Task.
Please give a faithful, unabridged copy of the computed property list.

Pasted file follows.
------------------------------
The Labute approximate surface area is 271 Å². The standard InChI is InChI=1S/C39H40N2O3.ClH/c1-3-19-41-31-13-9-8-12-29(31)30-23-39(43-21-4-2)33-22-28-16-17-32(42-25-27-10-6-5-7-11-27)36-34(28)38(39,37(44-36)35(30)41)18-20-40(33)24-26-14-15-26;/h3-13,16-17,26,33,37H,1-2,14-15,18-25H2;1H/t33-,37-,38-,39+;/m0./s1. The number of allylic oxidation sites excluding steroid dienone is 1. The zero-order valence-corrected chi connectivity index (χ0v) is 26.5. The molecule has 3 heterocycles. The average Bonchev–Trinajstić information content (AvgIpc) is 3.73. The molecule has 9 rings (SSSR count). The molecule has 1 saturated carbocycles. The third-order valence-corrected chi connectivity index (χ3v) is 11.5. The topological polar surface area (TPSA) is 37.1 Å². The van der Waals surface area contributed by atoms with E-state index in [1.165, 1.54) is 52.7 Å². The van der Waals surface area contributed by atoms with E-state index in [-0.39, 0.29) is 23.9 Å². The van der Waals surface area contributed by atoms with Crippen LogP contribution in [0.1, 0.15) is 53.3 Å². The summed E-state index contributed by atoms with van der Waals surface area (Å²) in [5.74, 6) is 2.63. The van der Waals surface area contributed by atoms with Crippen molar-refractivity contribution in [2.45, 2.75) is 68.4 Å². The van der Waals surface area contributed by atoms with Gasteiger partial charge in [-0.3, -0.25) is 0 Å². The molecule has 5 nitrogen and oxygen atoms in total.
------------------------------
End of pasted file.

The Labute approximate surface area is 271 Å². The standard InChI is InChI=1S/C39H40N2O3.ClH/c1-3-19-41-31-13-9-8-12-29(31)30-23-39(43-21-4-2)33-22-28-16-17-32(42-25-27-10-6-5-7-11-27)36-34(28)38(39,37(44-36)35(30)41)18-20-40(33)24-26-14-15-26;/h3-13,16-17,26,33,37H,1-2,14-15,18-25H2;1H/t33-,37-,38-,39+;/m0./s1. The number of allylic oxidation sites excluding steroid dienone is 1. The zero-order valence-corrected chi connectivity index (χ0v) is 26.5. The molecule has 3 heterocycles. The average Bonchev–Trinajstić information content (AvgIpc) is 3.73. The molecule has 9 rings (SSSR count). The molecule has 1 saturated carbocycles. The third-order valence-corrected chi connectivity index (χ3v) is 11.5. The topological polar surface area (TPSA) is 37.1 Å². The van der Waals surface area contributed by atoms with E-state index in [1.165, 1.54) is 52.7 Å². The van der Waals surface area contributed by atoms with E-state index in [-0.39, 0.29) is 23.9 Å². The van der Waals surface area contributed by atoms with Crippen LogP contribution in [0.1, 0.15) is 53.3 Å². The summed E-state index contributed by atoms with van der Waals surface area (Å²) in [5.74, 6) is 2.63. The van der Waals surface area contributed by atoms with Crippen molar-refractivity contribution in [2.45, 2.75) is 68.4 Å². The van der Waals surface area contributed by atoms with Gasteiger partial charge in [-0.3, -0.25) is 0 Å². The molecule has 5 nitrogen and oxygen atoms in total.